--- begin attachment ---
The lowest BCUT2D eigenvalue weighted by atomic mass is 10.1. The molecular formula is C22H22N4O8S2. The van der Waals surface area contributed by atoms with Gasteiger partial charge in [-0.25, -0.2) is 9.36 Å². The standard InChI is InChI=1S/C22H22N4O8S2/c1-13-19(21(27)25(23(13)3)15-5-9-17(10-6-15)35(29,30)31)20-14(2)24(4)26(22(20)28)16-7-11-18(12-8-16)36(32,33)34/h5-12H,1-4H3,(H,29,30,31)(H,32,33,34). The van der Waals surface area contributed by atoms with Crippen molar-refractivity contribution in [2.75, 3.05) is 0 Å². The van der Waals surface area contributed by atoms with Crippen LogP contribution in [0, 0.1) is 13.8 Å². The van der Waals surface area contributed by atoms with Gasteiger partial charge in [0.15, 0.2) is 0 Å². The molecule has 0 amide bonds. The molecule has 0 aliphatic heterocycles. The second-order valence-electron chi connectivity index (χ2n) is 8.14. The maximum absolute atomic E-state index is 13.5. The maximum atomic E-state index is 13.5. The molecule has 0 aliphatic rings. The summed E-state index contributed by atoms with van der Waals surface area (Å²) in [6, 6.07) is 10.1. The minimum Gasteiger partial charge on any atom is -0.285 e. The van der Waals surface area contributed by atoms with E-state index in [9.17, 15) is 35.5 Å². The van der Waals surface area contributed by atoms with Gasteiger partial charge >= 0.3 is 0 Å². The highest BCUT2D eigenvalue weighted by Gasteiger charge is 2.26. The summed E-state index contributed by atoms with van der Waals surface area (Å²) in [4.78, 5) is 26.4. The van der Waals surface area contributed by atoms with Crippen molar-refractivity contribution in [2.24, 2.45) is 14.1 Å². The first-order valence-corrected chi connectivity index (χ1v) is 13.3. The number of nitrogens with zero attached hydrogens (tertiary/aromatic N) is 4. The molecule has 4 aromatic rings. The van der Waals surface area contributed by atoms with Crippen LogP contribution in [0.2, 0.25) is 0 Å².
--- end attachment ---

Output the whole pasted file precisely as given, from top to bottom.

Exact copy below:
The lowest BCUT2D eigenvalue weighted by atomic mass is 10.1. The molecular formula is C22H22N4O8S2. The van der Waals surface area contributed by atoms with Gasteiger partial charge in [-0.25, -0.2) is 9.36 Å². The standard InChI is InChI=1S/C22H22N4O8S2/c1-13-19(21(27)25(23(13)3)15-5-9-17(10-6-15)35(29,30)31)20-14(2)24(4)26(22(20)28)16-7-11-18(12-8-16)36(32,33)34/h5-12H,1-4H3,(H,29,30,31)(H,32,33,34). The van der Waals surface area contributed by atoms with Crippen molar-refractivity contribution in [2.75, 3.05) is 0 Å². The van der Waals surface area contributed by atoms with Crippen LogP contribution in [0, 0.1) is 13.8 Å². The van der Waals surface area contributed by atoms with Gasteiger partial charge in [0.15, 0.2) is 0 Å². The molecule has 0 amide bonds. The molecule has 0 aliphatic heterocycles. The second-order valence-electron chi connectivity index (χ2n) is 8.14. The maximum absolute atomic E-state index is 13.5. The maximum atomic E-state index is 13.5. The molecule has 0 aliphatic rings. The summed E-state index contributed by atoms with van der Waals surface area (Å²) in [6, 6.07) is 10.1. The minimum Gasteiger partial charge on any atom is -0.285 e. The van der Waals surface area contributed by atoms with E-state index in [9.17, 15) is 35.5 Å². The van der Waals surface area contributed by atoms with Gasteiger partial charge >= 0.3 is 0 Å². The highest BCUT2D eigenvalue weighted by Gasteiger charge is 2.26. The summed E-state index contributed by atoms with van der Waals surface area (Å²) in [4.78, 5) is 26.4. The van der Waals surface area contributed by atoms with Crippen molar-refractivity contribution in [2.24, 2.45) is 14.1 Å². The first-order valence-corrected chi connectivity index (χ1v) is 13.3. The number of nitrogens with zero attached hydrogens (tertiary/aromatic N) is 4. The molecule has 4 aromatic rings. The van der Waals surface area contributed by atoms with Crippen LogP contribution in [0.2, 0.25) is 0 Å².